Not Really a Blog

June 29, 2012

Mekong Delta

Filed under: Cambodia, Mekong Delta, Travel, Vietnam — Tags: , , , , , — jesus @ 05:11

To finish up my stay in Vietnam I decided to take a Mekong Delta tour during three days ending in Cambodia. These tours are very common in Saigon where you go for three days (two nights) and then you come back to Saigon. Anywhere you walk in Saigon you’ll find a travel agency where they advertise them. I don’t know if there are different types of tours, but I would generally avoid them if you are thinking of going yourself. Mine was not very good, and on top of that I had a bad experience with the hotel, the Nga Hoang Hostel, I was staying at in Saigon. If I were to do it again, I would probably travel by myself and choose the places I wanted to go, sleep in the area and avoid the worthless visits to different places where all they want you to do is to buy some stuff. Which is fair enough, but it gets old very quickly and you don’t get to see that many nice things.

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Anyway, the idea is not so bad though. You are supposed to go around the Mekong river south of Saigon and see all this area in all of its grandiosity. The river, the rice fields, the floating markets, etc. In the end, it feels more like you are in a theme park than anything else. It’s not so bad because you get to see some nice sights, but it feels like it’s not enough though. And, that you are taken to a theme park of Vietnamese stuff.

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Wanna see crocodiles eating ducks? how to make rice noodles? play with a big snake? being taken through one of the canals of the Mekong river? This is your place.

Siesta

Instead of returning back to Saigon, I booked a boat trip into Cambodia through the Mekong River, to get to Pnomh Penh, the capital of Cambodia. To me the most interesting thing on this trip was a visit to the floating market in Can Tho. You know, you are on a boat in the river and you go to this market made of tens of other boats where people are buying stuff and exchanging goods. And of course this has become a tourist attraction. Very funny, but interesting anyway.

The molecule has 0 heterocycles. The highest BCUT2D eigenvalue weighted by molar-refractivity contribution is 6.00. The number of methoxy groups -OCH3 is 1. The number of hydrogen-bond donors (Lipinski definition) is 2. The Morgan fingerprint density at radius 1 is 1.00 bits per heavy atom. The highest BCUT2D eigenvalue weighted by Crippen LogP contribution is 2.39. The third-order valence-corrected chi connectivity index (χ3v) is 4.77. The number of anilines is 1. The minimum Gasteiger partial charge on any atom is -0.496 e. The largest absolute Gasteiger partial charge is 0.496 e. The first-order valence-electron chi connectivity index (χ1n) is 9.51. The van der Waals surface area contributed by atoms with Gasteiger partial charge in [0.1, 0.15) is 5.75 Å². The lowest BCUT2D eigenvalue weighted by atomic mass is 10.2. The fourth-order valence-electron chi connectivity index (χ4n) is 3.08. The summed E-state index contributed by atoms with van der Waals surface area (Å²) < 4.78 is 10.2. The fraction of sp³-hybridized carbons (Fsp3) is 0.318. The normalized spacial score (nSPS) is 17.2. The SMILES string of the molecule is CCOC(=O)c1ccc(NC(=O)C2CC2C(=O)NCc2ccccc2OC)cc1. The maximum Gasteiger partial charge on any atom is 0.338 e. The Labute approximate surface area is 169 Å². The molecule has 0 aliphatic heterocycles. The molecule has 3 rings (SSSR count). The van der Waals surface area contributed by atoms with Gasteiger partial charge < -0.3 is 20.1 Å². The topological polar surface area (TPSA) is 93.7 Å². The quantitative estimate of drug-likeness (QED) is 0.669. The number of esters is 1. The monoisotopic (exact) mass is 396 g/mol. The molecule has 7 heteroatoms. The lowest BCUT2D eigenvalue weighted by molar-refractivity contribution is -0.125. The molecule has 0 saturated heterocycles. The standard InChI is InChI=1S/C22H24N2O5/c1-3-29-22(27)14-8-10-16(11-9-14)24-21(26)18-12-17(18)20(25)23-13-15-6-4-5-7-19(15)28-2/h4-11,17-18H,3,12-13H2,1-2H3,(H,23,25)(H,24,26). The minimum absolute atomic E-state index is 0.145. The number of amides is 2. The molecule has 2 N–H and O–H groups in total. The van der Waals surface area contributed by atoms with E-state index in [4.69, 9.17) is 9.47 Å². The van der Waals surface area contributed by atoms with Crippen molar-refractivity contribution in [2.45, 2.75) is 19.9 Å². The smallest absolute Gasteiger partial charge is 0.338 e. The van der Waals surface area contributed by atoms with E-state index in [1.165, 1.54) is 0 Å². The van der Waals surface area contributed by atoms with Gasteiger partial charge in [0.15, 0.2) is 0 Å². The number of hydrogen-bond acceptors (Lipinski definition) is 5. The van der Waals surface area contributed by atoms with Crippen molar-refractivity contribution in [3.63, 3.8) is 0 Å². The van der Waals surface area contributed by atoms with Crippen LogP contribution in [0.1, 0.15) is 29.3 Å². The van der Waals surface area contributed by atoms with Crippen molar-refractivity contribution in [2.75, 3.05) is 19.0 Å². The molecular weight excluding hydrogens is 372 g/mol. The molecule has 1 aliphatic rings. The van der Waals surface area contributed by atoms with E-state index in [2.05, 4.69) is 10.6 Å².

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Floating market where you can buy coffee

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Fresh pineapple, ummm!!!

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Rice noodles

Fried rats with onions

Something on the menu, fancy it?

We were getting closer to the border and the weather was getting muggier and hotter, as we spent the last night in Chau Doc from where we were going to go, supposedly through the Mekong river, to Cambodia. And well, it turned out to be not the Mekong river proper, but a canal that goes along the border of Vietnam and Cambodia. Where we finally arrived, waited a couple of hours to get our passports sorted out and then finally we took off again on a different boat to get to Phnom Penh. Or that’s what I thought. In the end we went up the river for like 30 minutes where a bus was going to pick us up.

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Cambodia in the distance
Cambodia in the background

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Isn’t he cute?

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And isn’t she cute???

Now, this was my first encounter with Cambodia. Bus is a very loose term in Cambodia, it seems. Instead of what you could think, it was not actually a bus, but a van for around 12-14 people. There, they put us all, 20 people plus bags. You can’t imagine the scene? try hard, remember Twister? that’s basically what we did for 2 hours. It gets better. Driving at 100km/h and overtaking on blind spots while speaking on the phone.

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Untitled